IB: We know from brain science that engagement is really critical to ideation. It’s really critical to one of the Q’s: IQ.
MB: Oh, it’s vital too. I have an advertising guru on my team, and he talks about creating brain tattoos. I, of course, called it mental bookmarks so that when we need it, the answers and the right thing to do is right there. So whether we’re working with children, youth or adults, and I’ve done some nursing home work as well, it’s there and it’s available. So, that’s a key: self-definition.
IB: Michael, what is your tip? What do you want to tell the audience about resiliency? One tip.
MB: Beware of how you frame and reframe things, and that’s your point of view. It’s good to have a point of view, but there are always at least two or three points of view, and those points of view come with feelings attached and methods of moving forward. So we should always, to be resilient, know our options.
IB: And focus on the positive!
MB: Yes. Half empty is valuable and half full. But if we only focus on the half empty, we’re stuck; only on the half full, we’re not being realistic. If we need to buy groceries next week, buying that cute pair of shoes or that nice new sports car might not be wise.
IB: I like the sports car.
MB: So do I.
IB: I was going to buy a convertible.
MB: Well, give me a ride. As long as you can afford the payments.
IB: And I could put the top down. I will.
IB: Michael Ballard, it’s such a pleasure. I want you to tell our audience how they can reach you.
MB: Oh sure, I’m on the web, if you key in Michael Ballard or Resiliency for Life, you should find me in Toronto, Canada. That’s www.MichaelHBallard.com.
IB: Okay, tremendous. Thank you so much Michael.
Fact: Someone YOU lead, manage, work for, do business with, know or LOVE is needs to build resiliency. If you think your work, your career, your health, your business or professional practice is not negatively impacted by stress, by a gap in resiliency that CAN be corrected think again! While you are thinking, consider building the 3Q Skills that drive improved resiliency, focus and the people skills that drive hard and better results! What? Yes, recognize the five wolves, the five challenges that are facing even the best and brightest among us and beat them at their own game!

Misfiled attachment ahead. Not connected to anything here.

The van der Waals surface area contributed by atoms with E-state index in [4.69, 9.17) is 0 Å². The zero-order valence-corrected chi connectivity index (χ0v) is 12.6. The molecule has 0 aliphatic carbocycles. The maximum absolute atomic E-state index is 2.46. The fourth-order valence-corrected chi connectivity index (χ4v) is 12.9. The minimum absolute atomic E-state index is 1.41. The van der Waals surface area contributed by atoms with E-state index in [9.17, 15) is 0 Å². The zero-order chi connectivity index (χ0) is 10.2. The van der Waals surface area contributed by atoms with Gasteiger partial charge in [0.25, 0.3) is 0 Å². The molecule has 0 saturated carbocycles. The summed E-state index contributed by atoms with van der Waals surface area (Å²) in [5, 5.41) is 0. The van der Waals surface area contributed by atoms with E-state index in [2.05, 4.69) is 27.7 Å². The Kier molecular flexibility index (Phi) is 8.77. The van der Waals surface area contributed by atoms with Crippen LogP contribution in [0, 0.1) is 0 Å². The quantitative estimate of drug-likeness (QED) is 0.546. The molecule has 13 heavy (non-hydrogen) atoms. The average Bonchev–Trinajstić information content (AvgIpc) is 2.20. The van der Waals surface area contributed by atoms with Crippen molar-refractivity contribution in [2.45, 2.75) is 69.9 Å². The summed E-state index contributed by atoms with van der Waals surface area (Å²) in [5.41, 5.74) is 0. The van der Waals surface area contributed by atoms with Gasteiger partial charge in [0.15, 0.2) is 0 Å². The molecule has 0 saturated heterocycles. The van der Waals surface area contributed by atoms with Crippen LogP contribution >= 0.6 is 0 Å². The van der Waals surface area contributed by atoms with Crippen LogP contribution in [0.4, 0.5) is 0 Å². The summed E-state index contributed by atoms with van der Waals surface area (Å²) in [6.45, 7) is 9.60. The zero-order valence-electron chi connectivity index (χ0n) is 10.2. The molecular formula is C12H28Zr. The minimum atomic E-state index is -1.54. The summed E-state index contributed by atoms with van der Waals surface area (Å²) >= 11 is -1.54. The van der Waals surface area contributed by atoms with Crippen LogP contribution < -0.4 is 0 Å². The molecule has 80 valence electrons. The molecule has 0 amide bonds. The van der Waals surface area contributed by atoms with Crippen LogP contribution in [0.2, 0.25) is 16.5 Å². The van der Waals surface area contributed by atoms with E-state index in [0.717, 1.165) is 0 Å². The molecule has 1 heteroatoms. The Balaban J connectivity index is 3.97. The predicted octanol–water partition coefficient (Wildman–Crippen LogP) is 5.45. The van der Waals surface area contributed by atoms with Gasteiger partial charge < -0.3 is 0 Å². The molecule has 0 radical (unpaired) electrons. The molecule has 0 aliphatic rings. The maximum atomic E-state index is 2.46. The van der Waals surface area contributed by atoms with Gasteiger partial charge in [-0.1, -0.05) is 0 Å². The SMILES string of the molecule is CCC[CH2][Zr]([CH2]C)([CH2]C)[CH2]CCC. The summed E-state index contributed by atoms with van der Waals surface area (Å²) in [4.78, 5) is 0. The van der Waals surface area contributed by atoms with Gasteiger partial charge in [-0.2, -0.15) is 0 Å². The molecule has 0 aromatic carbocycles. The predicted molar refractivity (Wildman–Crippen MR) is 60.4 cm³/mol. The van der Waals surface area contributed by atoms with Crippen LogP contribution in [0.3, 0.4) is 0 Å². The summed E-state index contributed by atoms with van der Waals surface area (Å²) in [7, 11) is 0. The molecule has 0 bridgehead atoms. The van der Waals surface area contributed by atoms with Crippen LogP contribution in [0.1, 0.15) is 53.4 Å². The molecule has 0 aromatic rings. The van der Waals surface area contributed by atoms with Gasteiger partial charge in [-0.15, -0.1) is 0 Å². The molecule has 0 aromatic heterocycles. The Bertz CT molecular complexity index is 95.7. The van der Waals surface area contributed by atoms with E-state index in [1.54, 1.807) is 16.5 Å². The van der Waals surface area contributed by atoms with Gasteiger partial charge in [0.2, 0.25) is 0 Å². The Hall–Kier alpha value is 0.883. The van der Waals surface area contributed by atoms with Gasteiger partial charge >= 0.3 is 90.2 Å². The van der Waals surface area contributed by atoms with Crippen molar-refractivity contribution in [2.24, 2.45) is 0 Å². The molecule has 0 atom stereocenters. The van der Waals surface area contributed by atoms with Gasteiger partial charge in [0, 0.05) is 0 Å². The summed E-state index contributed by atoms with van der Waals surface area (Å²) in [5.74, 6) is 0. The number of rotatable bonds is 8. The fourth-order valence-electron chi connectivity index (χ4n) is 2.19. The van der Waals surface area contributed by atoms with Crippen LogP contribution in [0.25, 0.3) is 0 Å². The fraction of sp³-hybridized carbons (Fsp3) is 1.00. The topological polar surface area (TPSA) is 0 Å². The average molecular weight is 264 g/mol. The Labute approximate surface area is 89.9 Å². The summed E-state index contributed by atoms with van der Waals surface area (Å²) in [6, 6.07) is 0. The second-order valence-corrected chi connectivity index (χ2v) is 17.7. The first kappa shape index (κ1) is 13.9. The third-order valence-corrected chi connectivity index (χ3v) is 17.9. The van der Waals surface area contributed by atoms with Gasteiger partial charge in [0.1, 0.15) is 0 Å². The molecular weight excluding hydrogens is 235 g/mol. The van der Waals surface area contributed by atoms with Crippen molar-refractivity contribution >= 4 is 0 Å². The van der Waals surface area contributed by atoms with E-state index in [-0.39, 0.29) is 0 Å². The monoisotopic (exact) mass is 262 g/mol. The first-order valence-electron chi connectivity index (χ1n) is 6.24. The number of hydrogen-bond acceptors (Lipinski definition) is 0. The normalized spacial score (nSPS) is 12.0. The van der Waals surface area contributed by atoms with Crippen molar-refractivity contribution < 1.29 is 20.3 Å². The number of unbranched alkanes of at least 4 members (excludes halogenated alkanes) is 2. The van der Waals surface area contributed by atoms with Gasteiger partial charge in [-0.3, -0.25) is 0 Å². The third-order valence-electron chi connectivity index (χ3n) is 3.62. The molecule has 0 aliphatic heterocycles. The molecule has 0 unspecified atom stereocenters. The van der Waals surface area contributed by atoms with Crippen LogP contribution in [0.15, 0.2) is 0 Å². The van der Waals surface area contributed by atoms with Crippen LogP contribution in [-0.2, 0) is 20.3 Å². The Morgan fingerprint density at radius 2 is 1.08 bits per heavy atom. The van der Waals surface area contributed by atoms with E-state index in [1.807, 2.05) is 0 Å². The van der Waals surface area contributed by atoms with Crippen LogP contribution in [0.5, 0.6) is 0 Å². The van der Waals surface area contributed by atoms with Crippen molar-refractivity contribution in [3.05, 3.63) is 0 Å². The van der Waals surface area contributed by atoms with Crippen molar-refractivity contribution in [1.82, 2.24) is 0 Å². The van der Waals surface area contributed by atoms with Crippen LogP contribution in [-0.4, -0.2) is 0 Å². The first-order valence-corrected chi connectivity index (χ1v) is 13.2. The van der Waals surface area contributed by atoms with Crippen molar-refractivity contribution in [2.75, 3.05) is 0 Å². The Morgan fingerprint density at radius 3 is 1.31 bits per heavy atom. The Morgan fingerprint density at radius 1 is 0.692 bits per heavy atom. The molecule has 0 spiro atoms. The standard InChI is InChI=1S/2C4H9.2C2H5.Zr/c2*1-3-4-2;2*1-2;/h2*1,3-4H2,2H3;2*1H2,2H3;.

More on 3Q Leadership™ Skills and Resiliency? YOU Betcha!
Podcasts and Web TV
- From Pain to Gain in Life and Career Radio | Interview Irene Becker-Deb Scott
- HR Leadership 3.0 Podcast | Irene Becker-JoAnn Corley
- Extraordinary Women TV Interview | Irene Becker-Shannon Skinner
- The LinchPin to Your Company’s Success Interview | Irene Becker-Ted Coine
Posts: Over 600 Articles; Practical, Actionable Tips and Insights
- Winning the Race With Wolves-10 Steps to Greater Resiliency, Engagement, Productivity and Wellness
- Building Constructive Discontent-A Critical Life and Leadership Skill
- Ten Ways to Build Great Leadership in Turbulent Times
- Using Failure to Succeed
- Ten Ways to Lead and Succeed in Times of Complexity and Change
- The Power of YOUR Story
- Michael Ballard’s Bio: Speaker, trainer and champion for resiliency
- Against All Odds – A true story of courage, resiliency and leadership
- Mission Critical-Championing our Individual and Collective Ability to WIN
- Five Ways to LEAD Forward by Champioining the Challenge
- Possibility Thinking, Doing and Results – A 3Q Equation
- Over 400 Articles on Great Leadership and 3Q Leadership in Turbulent Times